(Meub) They don’t have what we have; don’t have clean, safe drinking water; they don’t have a toilet in or outside their home. It’s not that they don’t want it, it’s that they don’t have the means and they may not even understand the importance of it. 

DANIEL HULSHIZER / AP

If you’re thinking about going to college, it can be hard to find a place that’s right for you- the right size, the right culture…. and the right price. Would it be easier if the government made a list that rated colleges by value? That’s something President Obama has proposed.

P Donovan / Flickr

Vermont’s high school graduation rate of 88 percent is higher than the national average, yet the percentage of graduates who go on to college is lower.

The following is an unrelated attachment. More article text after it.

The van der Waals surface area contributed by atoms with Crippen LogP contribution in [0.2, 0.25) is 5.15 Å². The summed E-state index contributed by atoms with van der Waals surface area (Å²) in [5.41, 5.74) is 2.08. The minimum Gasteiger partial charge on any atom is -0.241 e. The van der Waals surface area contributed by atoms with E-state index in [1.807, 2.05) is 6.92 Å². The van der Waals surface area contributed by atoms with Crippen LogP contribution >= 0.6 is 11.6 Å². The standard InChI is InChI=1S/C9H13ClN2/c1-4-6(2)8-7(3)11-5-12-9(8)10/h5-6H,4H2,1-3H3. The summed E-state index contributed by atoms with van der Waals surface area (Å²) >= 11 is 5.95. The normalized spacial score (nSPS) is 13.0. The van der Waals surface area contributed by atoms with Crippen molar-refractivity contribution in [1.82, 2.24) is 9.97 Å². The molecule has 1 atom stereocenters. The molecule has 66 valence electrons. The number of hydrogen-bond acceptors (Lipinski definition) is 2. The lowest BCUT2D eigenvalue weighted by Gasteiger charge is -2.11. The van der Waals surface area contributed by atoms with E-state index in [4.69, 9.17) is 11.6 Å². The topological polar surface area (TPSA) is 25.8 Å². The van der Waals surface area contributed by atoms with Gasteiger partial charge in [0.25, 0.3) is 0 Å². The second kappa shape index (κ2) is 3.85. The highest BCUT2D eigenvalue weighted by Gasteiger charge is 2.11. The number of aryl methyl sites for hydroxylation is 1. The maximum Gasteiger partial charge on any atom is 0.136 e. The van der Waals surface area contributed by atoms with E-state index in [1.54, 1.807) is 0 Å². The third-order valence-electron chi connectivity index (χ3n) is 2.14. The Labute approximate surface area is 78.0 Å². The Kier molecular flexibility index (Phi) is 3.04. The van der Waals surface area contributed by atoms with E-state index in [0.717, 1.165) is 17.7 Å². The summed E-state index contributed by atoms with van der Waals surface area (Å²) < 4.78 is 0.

That paradox was at the center of a day-long discussion at the University of Vermont on Tuesday.

I came to appreciate the importance of language in health care when my bilingual mother returned to live in Brattleboro after spending a few months with her sister in Puerto Rico. Suddenly and without apparent reason, she began to speak only in Spanish.

In the eight months before her death, only one of the many nurses, caretakers, therapists, lab technicians and emergency personnel who attended her spoke or understood Spanish.

Charlotte Albright

Over the weekend, 150 students from 17 schools all over Vermont competed for a chance to take their Lego robots to  a championship round in New Hampshire next month.  The competition is sponsored by a non-profit called FIRST, an acronym that stands for  “For Inspiration and Recognition of Science and Technology.”